One of the biggest threats to biodiversity is paradoxically the introduction of new species into an ecosystem. Some of these newly introduced species show ecological characteristics that allow them to displace native species and to weaken ecosystems. Monitoring the consequences of invasions is crucial to understand the processes by which the invasive species become dominant. The Asian Needle Ant, is an unusual species that invades disturbed and undisturbed habitats with dramatic consequences for the native fauna and flora.  Understanding the biological traits that give invasive species ecological advantages over native species represent an important goal for community ecology and biological invasions.  In the meantime, our ability to predict future invasions and range extensions of current invasions is critical in order to prevent new invasions and to minimize negative impacts associate to them. The following examples for the Argentine Ant, Linepithema humile, and the Asian Needle Ant, Pachycondyla chinensis, represents two attempts of future distribution models based on ecological and climatic factors.

  • Consequences of urbanization

Urban ecosystems are expanding rapidly, and for many city inhabitants most of their interactions with nature are limited to urban-adapted species (i.e., pigeons, cockroaches and rats).  In this context, it is crucial to understand what native fauna and flora can survive in such highly disturbed habitats, often colonized by numerous exotic species.  I am interested in the spatial and temporal effects of urbanization on community structure and richness.  Urban habitats represent a mosaic of habitats in which the level of disturbance varies and thus might affect species composition differently.  Some of these habitats present new abiotic conditions for a given region and select for a specific subset of adapted species.  Using a study realized in the 70′s, I investigated the effect of urbanization on an ant community over a 40-year period. Those interesting results show that despite community changes and changes in species composition, urban habitats could still host a rich ant fauna, potentially being considered for conservation purposes.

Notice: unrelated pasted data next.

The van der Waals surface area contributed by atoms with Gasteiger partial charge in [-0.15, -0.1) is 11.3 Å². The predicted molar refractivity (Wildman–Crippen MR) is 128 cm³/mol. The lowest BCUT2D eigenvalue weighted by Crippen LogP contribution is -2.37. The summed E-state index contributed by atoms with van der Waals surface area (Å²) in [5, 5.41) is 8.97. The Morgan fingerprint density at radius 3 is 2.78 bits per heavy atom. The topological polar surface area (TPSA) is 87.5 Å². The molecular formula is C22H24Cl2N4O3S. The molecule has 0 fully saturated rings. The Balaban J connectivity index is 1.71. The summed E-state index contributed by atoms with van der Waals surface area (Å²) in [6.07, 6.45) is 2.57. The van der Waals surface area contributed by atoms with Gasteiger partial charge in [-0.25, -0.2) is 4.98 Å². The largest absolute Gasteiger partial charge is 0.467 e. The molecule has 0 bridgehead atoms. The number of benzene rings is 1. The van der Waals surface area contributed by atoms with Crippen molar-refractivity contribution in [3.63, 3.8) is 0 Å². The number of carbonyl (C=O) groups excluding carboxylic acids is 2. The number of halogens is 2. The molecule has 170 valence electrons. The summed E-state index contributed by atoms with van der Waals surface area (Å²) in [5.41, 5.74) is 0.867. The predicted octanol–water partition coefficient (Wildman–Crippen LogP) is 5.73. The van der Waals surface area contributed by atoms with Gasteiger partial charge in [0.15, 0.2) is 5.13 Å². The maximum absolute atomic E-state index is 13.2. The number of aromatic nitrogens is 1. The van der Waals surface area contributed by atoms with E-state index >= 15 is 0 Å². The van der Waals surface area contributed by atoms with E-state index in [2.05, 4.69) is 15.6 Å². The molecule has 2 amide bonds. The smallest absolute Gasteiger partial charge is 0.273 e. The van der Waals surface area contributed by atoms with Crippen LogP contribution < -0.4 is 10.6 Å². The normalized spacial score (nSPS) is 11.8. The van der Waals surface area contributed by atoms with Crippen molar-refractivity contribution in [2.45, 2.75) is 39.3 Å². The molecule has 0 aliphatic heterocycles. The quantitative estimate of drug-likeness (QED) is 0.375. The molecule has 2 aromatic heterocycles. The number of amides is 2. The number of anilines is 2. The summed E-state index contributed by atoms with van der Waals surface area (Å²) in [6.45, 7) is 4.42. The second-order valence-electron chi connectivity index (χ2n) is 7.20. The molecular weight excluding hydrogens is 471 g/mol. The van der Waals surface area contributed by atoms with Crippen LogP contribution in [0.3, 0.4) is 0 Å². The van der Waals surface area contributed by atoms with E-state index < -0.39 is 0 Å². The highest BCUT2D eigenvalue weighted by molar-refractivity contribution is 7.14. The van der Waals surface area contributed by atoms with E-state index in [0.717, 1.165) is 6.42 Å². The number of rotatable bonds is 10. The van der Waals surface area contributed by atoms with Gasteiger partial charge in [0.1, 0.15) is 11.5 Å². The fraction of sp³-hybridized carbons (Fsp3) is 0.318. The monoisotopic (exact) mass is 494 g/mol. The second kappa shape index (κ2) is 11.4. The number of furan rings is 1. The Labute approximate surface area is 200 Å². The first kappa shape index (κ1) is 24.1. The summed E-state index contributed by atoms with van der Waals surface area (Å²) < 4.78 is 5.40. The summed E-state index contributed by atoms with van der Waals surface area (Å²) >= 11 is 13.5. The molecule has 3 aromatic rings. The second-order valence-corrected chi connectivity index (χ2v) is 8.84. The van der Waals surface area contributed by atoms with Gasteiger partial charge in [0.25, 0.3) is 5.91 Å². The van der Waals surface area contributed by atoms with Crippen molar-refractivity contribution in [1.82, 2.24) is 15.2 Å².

• Improving our census of arthropods
Winklers bags used during field work in China.

Winklers bags used during field work in China.

Monitoring community changes through time and space to understand ecological mechanisms that sustain diversity is one of the main goals of ecology.  However, the results are highly influenced by the sampling methods used.  I am interested in the use of methods that not only provide the best picture of community composition at a given time, but also introduce the least sampling bias, in order to compare multiple sites with accuracy.  To this end, I have promoted the use of a specific methodology for Winkler extractors, one of the most commonly used and efficient sampling methods in entomology. Give it a try!


Ant foraging

A Cyphomyrmex worker carrying a spider exuvia

As social organisms, living in a centralized nest and sometimes exhibiting territoriality, ants have developed astonishing behaviors and strategies to maximize the use of resources available in their environment while dealing with constraints such as competition, predation, or simply getting lost.  The two examples of tandem-carrying in Pachycondyla chinensis and of intraspecific thievery in Ectatomma ruidum illustrate perfectly how organisms can maximize food intake (benefits) within environments characterized by fluctuating foraging costs.